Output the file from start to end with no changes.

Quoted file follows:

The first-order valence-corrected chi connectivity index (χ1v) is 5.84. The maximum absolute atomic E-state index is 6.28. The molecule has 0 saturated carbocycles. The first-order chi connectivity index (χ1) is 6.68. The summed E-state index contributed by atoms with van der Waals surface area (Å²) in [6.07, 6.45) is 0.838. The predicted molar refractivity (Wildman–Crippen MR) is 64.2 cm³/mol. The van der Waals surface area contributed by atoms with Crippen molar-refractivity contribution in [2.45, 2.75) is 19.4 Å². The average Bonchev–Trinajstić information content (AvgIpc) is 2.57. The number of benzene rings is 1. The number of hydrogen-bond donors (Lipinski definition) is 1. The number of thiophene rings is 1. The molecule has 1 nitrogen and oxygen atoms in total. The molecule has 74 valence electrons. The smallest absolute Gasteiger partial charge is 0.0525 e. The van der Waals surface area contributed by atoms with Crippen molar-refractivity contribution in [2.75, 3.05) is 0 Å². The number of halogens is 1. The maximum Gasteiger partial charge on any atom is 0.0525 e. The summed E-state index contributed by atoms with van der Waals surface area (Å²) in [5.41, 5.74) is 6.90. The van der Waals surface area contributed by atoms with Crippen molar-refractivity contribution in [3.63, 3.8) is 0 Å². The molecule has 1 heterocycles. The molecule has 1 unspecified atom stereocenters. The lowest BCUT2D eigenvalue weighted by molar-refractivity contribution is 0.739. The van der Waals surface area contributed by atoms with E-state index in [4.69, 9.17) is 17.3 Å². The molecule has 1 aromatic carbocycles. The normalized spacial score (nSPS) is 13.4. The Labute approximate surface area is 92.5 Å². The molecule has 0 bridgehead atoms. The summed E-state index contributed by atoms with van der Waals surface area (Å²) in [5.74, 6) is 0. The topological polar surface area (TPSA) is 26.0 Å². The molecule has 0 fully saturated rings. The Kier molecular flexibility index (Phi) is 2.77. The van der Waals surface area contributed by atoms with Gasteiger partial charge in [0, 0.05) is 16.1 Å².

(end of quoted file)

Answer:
The first-order valence-corrected chi connectivity index (χ1v) is 5.84. The maximum absolute atomic E-state index is 6.28. The molecule has 0 saturated carbocycles. The first-order chi connectivity index (χ1) is 6.68. The summed E-state index contributed by atoms with van der Waals surface area (Å²) in [6.07, 6.45) is 0.838. The predicted molar refractivity (Wildman–Crippen MR) is 64.2 cm³/mol. The van der Waals surface area contributed by atoms with Crippen molar-refractivity contribution in [2.45, 2.75) is 19.4 Å². The average Bonchev–Trinajstić information content (AvgIpc) is 2.57. The number of benzene rings is 1. The number of hydrogen-bond donors (Lipinski definition) is 1. The number of thiophene rings is 1. The molecule has 1 nitrogen and oxygen atoms in total. The molecule has 74 valence electrons. The smallest absolute Gasteiger partial charge is 0.0525 e. The van der Waals surface area contributed by atoms with Crippen molar-refractivity contribution in [2.75, 3.05) is 0 Å². The number of halogens is 1. The maximum Gasteiger partial charge on any atom is 0.0525 e. The summed E-state index contributed by atoms with van der Waals surface area (Å²) in [5.41, 5.74) is 6.90. The van der Waals surface area contributed by atoms with Crippen molar-refractivity contribution in [3.63, 3.8) is 0 Å². The molecule has 1 heterocycles. The molecule has 1 unspecified atom stereocenters. The lowest BCUT2D eigenvalue weighted by molar-refractivity contribution is 0.739. The van der Waals surface area contributed by atoms with E-state index in [4.69, 9.17) is 17.3 Å². The molecule has 1 aromatic carbocycles. The normalized spacial score (nSPS) is 13.4. The Labute approximate surface area is 92.5 Å². The molecule has 0 bridgehead atoms. The summed E-state index contributed by atoms with van der Waals surface area (Å²) in [5.74, 6) is 0. The topological polar surface area (TPSA) is 26.0 Å². The molecule has 0 fully saturated rings. The Kier molecular flexibility index (Phi) is 2.77. The van der Waals surface area contributed by atoms with Gasteiger partial charge in [0, 0.05) is 16.1 Å².